Multinational Monitor

APR 2000
VOL 21 No. 4


The IMF on the Run: The International Monetary Fund Tries to Outrun its Critics
by Robert Weissman

Twenty Questions on the IMF
by the Monitor Staff


Unraveling the Washington Consensus
An Interview with Joseph Stiglitz

Globalization, Regionalism and Democracy
An Interview with Samir Amin


Behind the Lines

Against IMF "Realism"
- Brutal Banking

The Front
BHP's Big Mining Mess - The U'wa/Oxy Standoff

The Lawrence Summers Memorial Award

Book and Video Notes

Names In the News


Names In the News

Call to Debar BNFL

A coalition of more than 40 organizations in March called on the Department of Energy (DOE) to ban British Nuclear Fuels Limited (BNFL) and its subsidiaries from holding contracts in the U.S. nuclear weapons complex "due to the firms' global record of repeated, serious violations of environmental laws, regulations and standards as well as a pattern of lies, deceptions and false statements to public and governmental officials." 

"In particular, BNFL's contract for a proposed nuclear waste incinerator/crusher at the Idaho National Engineering and Environmental Laboratory (INEEL) should be suspended immediately," the groups urged. Energy Secretary Bill Richardson has said that he will decide by April 1 whether to move forward with BNFL's Idaho incineration contract. 

BNFL is one the world's leading nuclear waste reprocessing and plant decommissioning companies.  

But the environmentalists said last week that other nations have already acted against BNFL after a series of scandals involving the firm. Japan recently forced BNFL to take back a shipment of plutonium-based nuclear fuel because data about its contents was intentionally misstated. Due to similar concerns, Germany has suspended nuclear imports from the company.

In March, the Ministry of Defense in London began to review BNFL's contract to manage the United Kingdom's nuclear weapons factory. An investigation by Britain's Nuclear Installations Inspectorate concluded that the company had repeatedly falsified data about nuclear materials and lacked a high quality safety management culture. 

BNFL spokesperson David Campbell said that this allegation was "not true." "The Inspectorate factually stated that the facility is safe," he said. But he later also admitted that the company falsified data.   

"Based on the company's global track-record, BNFL is a band of environmental scofflaws who should not be allowed to deal with radioactive wastes," says Beatrice Brailsford, of the Snake River Alliance, which monitors the DOE Idaho laboratory where BNFL's plutonium waste incinerator would be built. "When you mishandle plutonium, saying 'Sorry,' as BNFL did in Japan, is not enough."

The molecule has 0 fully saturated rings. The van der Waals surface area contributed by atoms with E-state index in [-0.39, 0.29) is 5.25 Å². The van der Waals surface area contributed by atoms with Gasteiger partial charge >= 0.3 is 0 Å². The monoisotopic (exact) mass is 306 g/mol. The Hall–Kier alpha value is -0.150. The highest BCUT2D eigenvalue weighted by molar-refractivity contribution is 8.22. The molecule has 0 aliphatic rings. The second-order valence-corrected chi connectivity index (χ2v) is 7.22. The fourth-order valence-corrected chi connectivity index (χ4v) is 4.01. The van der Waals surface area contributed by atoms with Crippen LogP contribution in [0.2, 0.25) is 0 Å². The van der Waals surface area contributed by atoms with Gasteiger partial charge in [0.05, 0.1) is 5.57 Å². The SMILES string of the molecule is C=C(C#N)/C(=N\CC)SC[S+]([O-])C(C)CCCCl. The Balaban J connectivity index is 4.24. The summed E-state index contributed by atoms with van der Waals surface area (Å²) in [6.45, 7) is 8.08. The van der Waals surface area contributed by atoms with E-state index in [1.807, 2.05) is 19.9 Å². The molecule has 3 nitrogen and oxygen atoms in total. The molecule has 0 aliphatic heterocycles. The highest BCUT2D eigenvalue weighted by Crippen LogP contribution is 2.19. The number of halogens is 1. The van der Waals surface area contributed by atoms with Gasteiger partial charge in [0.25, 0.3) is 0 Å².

Campbell called the petition "baseless."

Anderson on the Lam

Former Union Carbide Chair Warren Anderson is on the run, apparently hiding from attorneys who want to question him about his role in the 1985 gas release that killed thousands and injured hundreds of thousands in Bhopal, India.

Attorneys at the New York law firm of Goodkind, Labaton said a private investigator hired to serve a summons on Anderson at his residences in Vero Beach, Florida, and Manhattan, Long Island in New York has been unable to find him. 

"It is widely known that Anderson had residences here in New York and down in Florida," one of the attorneys, Kenneth McCallion, told reporters. "Unfortunately, attempts to reach him at his various known addresses have been unsuccessful."

In November 1999, 15 years after the 1984 explosion of a Union Carbide facility in Bhopal, Goodkind, Labaton filed a lawsuit against Union Carbide and Anderson on behalf of the victims of what is still considered the world's worst industrial accident.

The lawsuit charges Union Carbide and Anderson with violating international law and the fundamental human rights of the victims and survivors of the December 2, 1984 disaster.

According to the complaint, although Union Carbide was a party to all of court proceedings in India, it subsequently refused to comply with all efforts to obtain its appearance for trial by the Bhopal District Court, and the efforts of Indian authorities to secure criminal jurisdiction over Union Carbide have proved futile.

As for finding Anderson to answer to the civil complaint, McCallion is not optimistic. "We keep trying," he says. "We have people out looking for him. We have one organization we work with in situations like this. They have a network they work with in different locations in an attempt to find people. We have asked them to spare no expense and do whatever is necessary."

Conflicted Science

Nearly half of the drug reviews published by the New England Journal of Medicine since 1997 were written by researchers with undisclosed financial support from companies marketing the drugs, the Journal disclosed in February.

In a stunning admission, the world's most respected medical journal found that 19 out of about 40 drug therapy reviews violated its own policy of barring researchers with ties to pharmaceutical firms from writing reviews or editorials about company products.

The Journal prints original studies by researchers with company support and discloses the tie to readers. But the Journal does not allow those writing editorials and review articles to have financial ties to the drug makers because those encourage authors to interpret data and express opinions.

Angell told the Los Angeles Times that the Journal does not plan to change its policy, only tighten the monitoring of it. "It's a difficult policy to maintain because the connections between academic researchers and the private sector are so close and so manifold," Angell said. "Nevertheless, we believe the rationale for the policy is a good one. So we're going to soldier on."

-- Russell Mokhiber

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